Deadly unrest in Lebanon’s Tripoli continues

fireDeadly fighting in Lebanon’s Tripoli continues with the death toll reaching twelve people with dozens wounded.

Heavy shelling between rival Jabal Mohsen and Bab al-Tabbaneh neighborhoods in Tripoli overwhelmed the city starting Saturday 10:30 p.m. and continued for hours reaching areas that are usually not affected by the fighting, such as Azmi Street and the Maarad road.

Fighting eased early Sunday morning but was resumed at around 9:00 a.m. in light of continued threats between the rival fighters, according to the Lebanese Daily Star newspaper.
Some of the wounded from the overnight fighting died Sunday.

They were identified as Mahmoud al-Mohammad, a Syrian national who died from his wounds after being hit by sniper gunfire at the Malloulah roundabout and Ali Mahmoud Al-Ahmad, in addition to Mahmoud Hussein, who died of a heart attack while fleeing sniper gunfire in the Zahereyah area.
Fighters from Jabal Mohsen and Bab al-Tabbaneh have engaged in 17 rounds of clashes since the crisis in neighboring Syria began in 2011.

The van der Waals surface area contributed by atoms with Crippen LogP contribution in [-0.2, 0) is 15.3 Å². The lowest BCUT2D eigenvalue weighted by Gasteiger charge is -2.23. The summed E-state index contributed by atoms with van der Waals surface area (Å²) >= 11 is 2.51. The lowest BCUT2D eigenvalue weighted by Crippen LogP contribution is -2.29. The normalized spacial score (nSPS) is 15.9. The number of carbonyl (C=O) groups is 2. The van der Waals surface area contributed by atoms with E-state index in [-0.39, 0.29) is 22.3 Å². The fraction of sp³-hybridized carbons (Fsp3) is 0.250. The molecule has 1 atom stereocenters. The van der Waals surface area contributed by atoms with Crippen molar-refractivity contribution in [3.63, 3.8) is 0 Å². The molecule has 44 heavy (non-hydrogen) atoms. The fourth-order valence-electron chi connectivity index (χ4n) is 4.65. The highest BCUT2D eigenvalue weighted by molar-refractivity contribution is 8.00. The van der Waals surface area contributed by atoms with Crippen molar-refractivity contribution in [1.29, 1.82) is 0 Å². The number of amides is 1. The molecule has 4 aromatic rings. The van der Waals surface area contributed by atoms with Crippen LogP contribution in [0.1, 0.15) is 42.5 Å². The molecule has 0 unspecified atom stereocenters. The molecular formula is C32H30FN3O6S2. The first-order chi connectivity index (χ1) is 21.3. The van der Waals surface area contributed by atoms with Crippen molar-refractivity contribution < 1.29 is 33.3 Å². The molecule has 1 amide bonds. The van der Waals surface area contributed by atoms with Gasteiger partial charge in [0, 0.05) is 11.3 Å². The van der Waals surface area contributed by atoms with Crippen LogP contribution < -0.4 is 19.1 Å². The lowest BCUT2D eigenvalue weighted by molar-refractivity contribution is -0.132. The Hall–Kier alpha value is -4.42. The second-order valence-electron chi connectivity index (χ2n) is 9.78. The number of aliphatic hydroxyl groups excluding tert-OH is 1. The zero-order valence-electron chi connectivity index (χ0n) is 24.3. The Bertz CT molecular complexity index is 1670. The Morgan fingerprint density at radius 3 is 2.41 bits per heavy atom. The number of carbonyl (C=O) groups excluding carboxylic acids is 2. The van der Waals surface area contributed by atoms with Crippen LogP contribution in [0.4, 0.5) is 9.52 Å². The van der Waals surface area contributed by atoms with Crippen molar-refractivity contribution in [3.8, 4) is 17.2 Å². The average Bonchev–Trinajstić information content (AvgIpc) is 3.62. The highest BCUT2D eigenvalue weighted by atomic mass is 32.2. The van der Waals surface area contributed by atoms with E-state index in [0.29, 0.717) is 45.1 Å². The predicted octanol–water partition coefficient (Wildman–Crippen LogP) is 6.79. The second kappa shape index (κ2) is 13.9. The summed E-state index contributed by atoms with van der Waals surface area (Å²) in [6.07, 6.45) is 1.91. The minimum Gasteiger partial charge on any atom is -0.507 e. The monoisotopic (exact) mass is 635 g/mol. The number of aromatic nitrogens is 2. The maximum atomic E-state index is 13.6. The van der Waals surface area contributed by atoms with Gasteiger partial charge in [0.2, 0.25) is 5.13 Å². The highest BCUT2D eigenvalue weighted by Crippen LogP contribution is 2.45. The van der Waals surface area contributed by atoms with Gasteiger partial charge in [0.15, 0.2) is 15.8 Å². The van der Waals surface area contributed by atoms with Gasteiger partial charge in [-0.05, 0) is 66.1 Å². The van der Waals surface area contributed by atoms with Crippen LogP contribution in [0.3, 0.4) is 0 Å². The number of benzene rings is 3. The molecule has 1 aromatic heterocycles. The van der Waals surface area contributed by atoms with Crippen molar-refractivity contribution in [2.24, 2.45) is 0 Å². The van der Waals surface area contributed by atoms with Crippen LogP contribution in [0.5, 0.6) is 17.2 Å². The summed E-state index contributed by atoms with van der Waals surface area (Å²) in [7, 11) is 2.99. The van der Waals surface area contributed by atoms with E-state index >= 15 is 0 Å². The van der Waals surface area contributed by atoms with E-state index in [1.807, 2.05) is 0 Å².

An additional two people were killed Sunday as a result of the fighting.
One of the shells targeted a center for the army in Bab al-Tabbaneh Sunday wounding a man identified as Abu Hasan Al-Jundi who later died from his wounds.

Over 49 people, including 12 soldiers and policemen, were wounded in the fighting.
Army units conducted raids in Tripoli overnight, arrested eight militants and confiscated their light weapons and ammunitions, a statement from the military said Sunday.

The detainees were handed in to the relevant authorities, the statement said.
Sniper activity at all fronts was reported on Sunday morning, including the international highway that links Tripoli to the northern region of Akkar.

The highway was blocked on Saturday and remained so on Sunday morning.
Military Prosecutor Judge Saqr Saqr issued Sunday a judicial order for security agencies to arrest violators in the northern city as well as fighters engaged in the battles.

Former Prime Minister Fouad Siniora also called on the Lebanese state to disarm fighting parties in Tripoli and urged the implementation strict measures in the city.
“The situation in Tripoli can no longer be addressed through circumstantial procedures; strict decisions need to be made [to end the fighting],” Siniora said.


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